The pile of OTC derivatives is over $1 quadrillion. After 2008, the International MonetaryFund (IMF) adopted a new method of valuing them calledvalue to maturity. Value to maturity assumesall of them will function, which is a cartoon. The derivatives pile hasn’t contracted. Basically, it hasexpanded, but value to maturity reduced thenotional value from over $1 quadrillion to under $700trillion. The amount outstanding is the same as it was in the first place.The flavor of the present moment is credit default swaps against the solvency, or lack thereof, of sovereign nations. New derivatives have some margin behind them, but they only work if they are notcalled upon. If a nation’s debt was in fact to default, it would happen very quickly without a great deal of run up before. Most people would expect a rescue to be coming. Let’ssay a rescue didn’t come, thosecredit default swaps would simply not be able to function and down again would come the bankingsystem.
HRN:
Are you saying that the financial systemisless stable today than it was in 2008?
Jim Sinclair:
It appears morestable but that’s only an appearance. The entire equity rally took placealmost to the day from when the Financial Accounting Standards Board (FASB) relaxed the mark tomarket rule. It allowed financial institutions to make up whatever value they wantedfor their worthless pieces of paper. If they used the real values, the banks would have come down.
HRN:
Wasn’t the FASB change a temporary measure to halt the decline in mortgage-backed securities?
 
©2011 Hera Research, LLC
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Jim Sinclair:
It wasn’t just mortgage-backed securities. It was all the paper onbankbalance sheets. The balance sheets of banks appear to be in good shape but they’re not. In fact, they will need a lot morefunds.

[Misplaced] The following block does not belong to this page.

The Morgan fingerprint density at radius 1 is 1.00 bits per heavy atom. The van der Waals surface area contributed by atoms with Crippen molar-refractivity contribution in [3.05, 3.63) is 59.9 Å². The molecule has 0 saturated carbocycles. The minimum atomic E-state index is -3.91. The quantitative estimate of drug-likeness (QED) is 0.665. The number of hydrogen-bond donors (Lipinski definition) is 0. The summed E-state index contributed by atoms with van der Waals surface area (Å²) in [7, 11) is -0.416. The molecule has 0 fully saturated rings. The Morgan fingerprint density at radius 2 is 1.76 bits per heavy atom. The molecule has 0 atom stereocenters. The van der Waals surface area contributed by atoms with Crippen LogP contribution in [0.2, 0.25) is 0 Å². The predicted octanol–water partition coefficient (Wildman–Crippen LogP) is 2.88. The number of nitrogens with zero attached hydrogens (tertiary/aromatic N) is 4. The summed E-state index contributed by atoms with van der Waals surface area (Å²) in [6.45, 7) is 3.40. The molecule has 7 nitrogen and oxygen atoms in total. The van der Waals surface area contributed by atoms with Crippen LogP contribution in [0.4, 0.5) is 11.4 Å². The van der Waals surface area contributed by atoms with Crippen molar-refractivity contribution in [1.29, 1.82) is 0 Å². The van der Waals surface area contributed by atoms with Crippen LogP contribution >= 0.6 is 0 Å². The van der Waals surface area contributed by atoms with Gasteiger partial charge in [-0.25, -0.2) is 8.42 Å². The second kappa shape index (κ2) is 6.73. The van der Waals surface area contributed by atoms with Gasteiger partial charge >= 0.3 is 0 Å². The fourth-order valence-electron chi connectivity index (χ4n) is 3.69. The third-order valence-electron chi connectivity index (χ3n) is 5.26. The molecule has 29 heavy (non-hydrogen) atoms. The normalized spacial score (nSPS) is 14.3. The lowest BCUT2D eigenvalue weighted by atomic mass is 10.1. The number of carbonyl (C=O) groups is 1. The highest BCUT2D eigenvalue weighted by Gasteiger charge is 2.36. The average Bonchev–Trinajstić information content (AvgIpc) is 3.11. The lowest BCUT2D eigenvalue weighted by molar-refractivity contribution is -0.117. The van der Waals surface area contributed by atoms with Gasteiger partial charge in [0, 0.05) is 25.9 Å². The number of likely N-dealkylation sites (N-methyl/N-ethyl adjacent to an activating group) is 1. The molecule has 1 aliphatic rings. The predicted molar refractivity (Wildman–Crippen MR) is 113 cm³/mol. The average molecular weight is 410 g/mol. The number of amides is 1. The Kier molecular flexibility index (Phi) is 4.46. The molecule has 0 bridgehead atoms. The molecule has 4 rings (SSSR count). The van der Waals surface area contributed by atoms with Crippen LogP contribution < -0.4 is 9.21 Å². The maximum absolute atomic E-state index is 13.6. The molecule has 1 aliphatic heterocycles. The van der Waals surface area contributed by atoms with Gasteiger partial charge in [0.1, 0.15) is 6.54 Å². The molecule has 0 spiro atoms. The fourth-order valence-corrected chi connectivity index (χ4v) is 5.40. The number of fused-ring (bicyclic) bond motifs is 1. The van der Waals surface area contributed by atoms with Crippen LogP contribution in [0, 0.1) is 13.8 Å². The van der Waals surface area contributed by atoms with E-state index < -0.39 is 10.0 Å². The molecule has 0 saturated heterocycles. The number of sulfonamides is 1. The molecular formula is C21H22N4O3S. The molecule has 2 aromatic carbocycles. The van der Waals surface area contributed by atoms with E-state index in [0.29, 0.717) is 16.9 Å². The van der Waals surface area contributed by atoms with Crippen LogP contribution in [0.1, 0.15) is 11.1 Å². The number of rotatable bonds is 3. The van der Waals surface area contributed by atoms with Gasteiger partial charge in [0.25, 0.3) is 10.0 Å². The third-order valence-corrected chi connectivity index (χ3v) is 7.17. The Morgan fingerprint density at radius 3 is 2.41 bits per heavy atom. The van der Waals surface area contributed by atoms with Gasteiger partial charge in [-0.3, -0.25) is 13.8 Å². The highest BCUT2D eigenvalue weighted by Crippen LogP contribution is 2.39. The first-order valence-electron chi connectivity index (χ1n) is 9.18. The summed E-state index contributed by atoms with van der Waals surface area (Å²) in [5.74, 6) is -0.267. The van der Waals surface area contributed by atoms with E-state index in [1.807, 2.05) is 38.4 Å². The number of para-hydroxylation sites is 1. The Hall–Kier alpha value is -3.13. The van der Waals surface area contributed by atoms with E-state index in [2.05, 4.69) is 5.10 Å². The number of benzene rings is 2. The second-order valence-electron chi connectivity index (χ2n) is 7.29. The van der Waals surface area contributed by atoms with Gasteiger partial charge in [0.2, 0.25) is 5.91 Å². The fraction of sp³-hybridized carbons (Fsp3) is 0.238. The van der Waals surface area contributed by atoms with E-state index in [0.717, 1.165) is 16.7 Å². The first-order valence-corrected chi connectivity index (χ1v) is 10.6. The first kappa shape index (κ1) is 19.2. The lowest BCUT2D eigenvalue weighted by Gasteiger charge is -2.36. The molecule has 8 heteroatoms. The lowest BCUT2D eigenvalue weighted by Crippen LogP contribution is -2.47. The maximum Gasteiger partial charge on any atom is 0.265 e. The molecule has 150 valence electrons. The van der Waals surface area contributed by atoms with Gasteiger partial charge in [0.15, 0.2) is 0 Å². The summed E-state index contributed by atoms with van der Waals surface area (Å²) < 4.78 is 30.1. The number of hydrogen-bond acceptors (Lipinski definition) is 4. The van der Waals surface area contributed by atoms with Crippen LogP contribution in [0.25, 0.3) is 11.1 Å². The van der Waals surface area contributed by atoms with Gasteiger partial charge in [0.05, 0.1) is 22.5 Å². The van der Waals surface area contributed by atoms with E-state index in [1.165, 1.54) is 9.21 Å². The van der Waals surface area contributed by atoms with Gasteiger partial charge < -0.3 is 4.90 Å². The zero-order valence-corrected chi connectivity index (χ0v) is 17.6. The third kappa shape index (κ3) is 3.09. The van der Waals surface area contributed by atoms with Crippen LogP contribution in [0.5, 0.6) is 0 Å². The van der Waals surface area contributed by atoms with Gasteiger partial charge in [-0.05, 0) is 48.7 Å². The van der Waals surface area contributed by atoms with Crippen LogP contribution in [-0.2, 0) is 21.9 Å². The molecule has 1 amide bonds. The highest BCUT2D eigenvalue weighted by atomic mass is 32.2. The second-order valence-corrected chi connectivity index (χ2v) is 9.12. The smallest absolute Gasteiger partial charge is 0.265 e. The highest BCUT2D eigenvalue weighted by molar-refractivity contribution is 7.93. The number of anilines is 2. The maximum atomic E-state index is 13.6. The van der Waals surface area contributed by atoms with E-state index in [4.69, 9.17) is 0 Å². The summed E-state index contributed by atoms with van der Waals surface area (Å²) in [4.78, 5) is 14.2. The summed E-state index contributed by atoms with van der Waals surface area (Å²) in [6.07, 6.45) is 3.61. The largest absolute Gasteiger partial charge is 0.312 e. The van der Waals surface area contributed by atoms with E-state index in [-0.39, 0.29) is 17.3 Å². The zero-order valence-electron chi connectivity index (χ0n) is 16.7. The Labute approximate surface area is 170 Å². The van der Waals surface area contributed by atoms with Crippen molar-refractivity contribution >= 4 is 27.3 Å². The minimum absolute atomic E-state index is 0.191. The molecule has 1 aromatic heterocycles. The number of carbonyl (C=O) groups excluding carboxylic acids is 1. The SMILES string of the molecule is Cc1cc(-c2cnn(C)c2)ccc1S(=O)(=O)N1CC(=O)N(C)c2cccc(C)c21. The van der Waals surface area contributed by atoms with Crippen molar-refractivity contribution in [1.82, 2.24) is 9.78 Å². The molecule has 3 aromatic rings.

HRN:
Thenthe financial systemisstill vulnerable?
Jim Sinclair:
They’vekicked the can down the road. The purpose of QE, in other words the printing of money,is to maintain some degree of integrity in the financial system. Bear in mind that the greasefor the wheels of equity markets is liquidity, meaning that if youcreate a lot of money, it goes into the handsof banking institutions and international investment houses. So, the equity out of thin air market has beensustained by QE.
HRN:
What can the government do to prevent another crisis?
Jim Sinclair:
You can assume that what’s been done already will be done again. There are no other toolsin a practical sense. The idea that there won’t be a continuation of QE is nonsense.
HRN:
Can the government bail out the banks again?
Jim Sinclair:
The central bankswill buy the government debt. That’s called quantitative easing.
HRN:
Doesn’t QE undermine the dollar?
Jim Sinclair:
The dollar is an exercise inpsychology.It’s apiece of paper with a promise to paybutthere’s nothing in whichitcan be paid.It’s legalsettlement for debt but there’s nothing thatit’sconvertible into. To maintain confidence, it’s necessary to maintain the stature ofacurrency. In anarithmetic sense, if you go into a market to sellasupply ofapples,andif you’re the only seller,you canget a nice price. If more sellers, meaning more apples,come into the market, there goes the price of apples. QE creates more dollars, which increases the supply.
HRN:
Ifthe dollar is loosing value because of QE, what about the Euro?
Jim Sinclair:
If you look atthe dollar or the Euro or theYen, or even the Swiss franc, it’s a race to the bottom amongst all currencies. All countries everywhere are creating more paper every day. It’s arelative valuation, rather than a valuation based on an objective reference. What happens in the EuropeanUnionimmediatelyaffects the dollar.
HRN:
You mean the sovereign debt crisis?
Jim Sinclair:
There’s too much focus on the Euro countries.There’s no difference between theeconomic union of Europe and the union of the states in the United States. The states of Europe have been revealed to be insolvent. How about the states of the United States? Out of New York, Illinois,California, etc., how many are solvent? Thefocus of the media has been onthe Euro. The U.S. shouldstand in front of a mirror. The states of the economic union of America are in no better shape.
HRN:
Thenews mediais ignoring the U.S. sovereign debt crisis?
Jim Sinclair:
In George Orwell’sNineteen Eighty-Four, there were loud speakers constantlyteaching the people what Big Brother wanted. The loudspeakers today are financial television. How much attentionhas financial TV put on the insolvency of U.S. states? It’s been mentioned, but not like the solvency problems of Portugal, Greece, Spain and Ireland, which have gotten hours, days, weeks and months of